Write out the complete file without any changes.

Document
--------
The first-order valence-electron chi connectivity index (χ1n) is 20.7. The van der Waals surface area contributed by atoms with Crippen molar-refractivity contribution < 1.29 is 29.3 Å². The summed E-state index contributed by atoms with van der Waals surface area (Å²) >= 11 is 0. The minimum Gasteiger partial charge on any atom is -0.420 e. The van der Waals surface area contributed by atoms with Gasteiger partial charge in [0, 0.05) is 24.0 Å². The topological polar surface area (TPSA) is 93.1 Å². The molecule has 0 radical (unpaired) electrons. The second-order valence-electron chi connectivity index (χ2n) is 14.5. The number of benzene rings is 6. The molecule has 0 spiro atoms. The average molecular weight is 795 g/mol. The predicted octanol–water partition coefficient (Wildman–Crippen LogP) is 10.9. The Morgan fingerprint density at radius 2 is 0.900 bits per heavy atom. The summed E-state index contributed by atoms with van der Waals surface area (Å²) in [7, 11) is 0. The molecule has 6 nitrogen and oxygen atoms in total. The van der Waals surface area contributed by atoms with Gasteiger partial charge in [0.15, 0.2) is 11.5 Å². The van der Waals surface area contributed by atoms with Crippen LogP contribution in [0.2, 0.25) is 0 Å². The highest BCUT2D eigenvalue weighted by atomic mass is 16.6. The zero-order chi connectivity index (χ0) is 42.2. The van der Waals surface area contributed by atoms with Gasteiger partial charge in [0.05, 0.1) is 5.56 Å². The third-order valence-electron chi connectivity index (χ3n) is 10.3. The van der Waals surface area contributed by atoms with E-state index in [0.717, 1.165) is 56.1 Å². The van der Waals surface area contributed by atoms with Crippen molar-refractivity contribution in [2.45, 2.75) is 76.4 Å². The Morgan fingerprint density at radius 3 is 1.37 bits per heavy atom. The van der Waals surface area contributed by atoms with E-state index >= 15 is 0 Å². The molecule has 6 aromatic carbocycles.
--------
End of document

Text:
The first-order valence-electron chi connectivity index (χ1n) is 20.7. The van der Waals surface area contributed by atoms with Crippen molar-refractivity contribution < 1.29 is 29.3 Å². The summed E-state index contributed by atoms with van der Waals surface area (Å²) >= 11 is 0. The minimum Gasteiger partial charge on any atom is -0.420 e. The van der Waals surface area contributed by atoms with Gasteiger partial charge in [0, 0.05) is 24.0 Å². The topological polar surface area (TPSA) is 93.1 Å². The molecule has 0 radical (unpaired) electrons. The second-order valence-electron chi connectivity index (χ2n) is 14.5. The number of benzene rings is 6. The molecule has 0 spiro atoms. The average molecular weight is 795 g/mol. The predicted octanol–water partition coefficient (Wildman–Crippen LogP) is 10.9. The Morgan fingerprint density at radius 2 is 0.900 bits per heavy atom. The summed E-state index contributed by atoms with van der Waals surface area (Å²) in [7, 11) is 0. The molecule has 6 nitrogen and oxygen atoms in total. The van der Waals surface area contributed by atoms with Gasteiger partial charge in [0.15, 0.2) is 11.5 Å². The van der Waals surface area contributed by atoms with Crippen LogP contribution in [0.2, 0.25) is 0 Å². The highest BCUT2D eigenvalue weighted by atomic mass is 16.6. The zero-order chi connectivity index (χ0) is 42.2. The van der Waals surface area contributed by atoms with Gasteiger partial charge in [0.05, 0.1) is 5.56 Å². The third-order valence-electron chi connectivity index (χ3n) is 10.3. The van der Waals surface area contributed by atoms with E-state index in [0.717, 1.165) is 56.1 Å². The van der Waals surface area contributed by atoms with Crippen molar-refractivity contribution in [2.45, 2.75) is 76.4 Å². The Morgan fingerprint density at radius 3 is 1.37 bits per heavy atom. The van der Waals surface area contributed by atoms with E-state index >= 15 is 0 Å². The molecule has 6 aromatic carbocycles.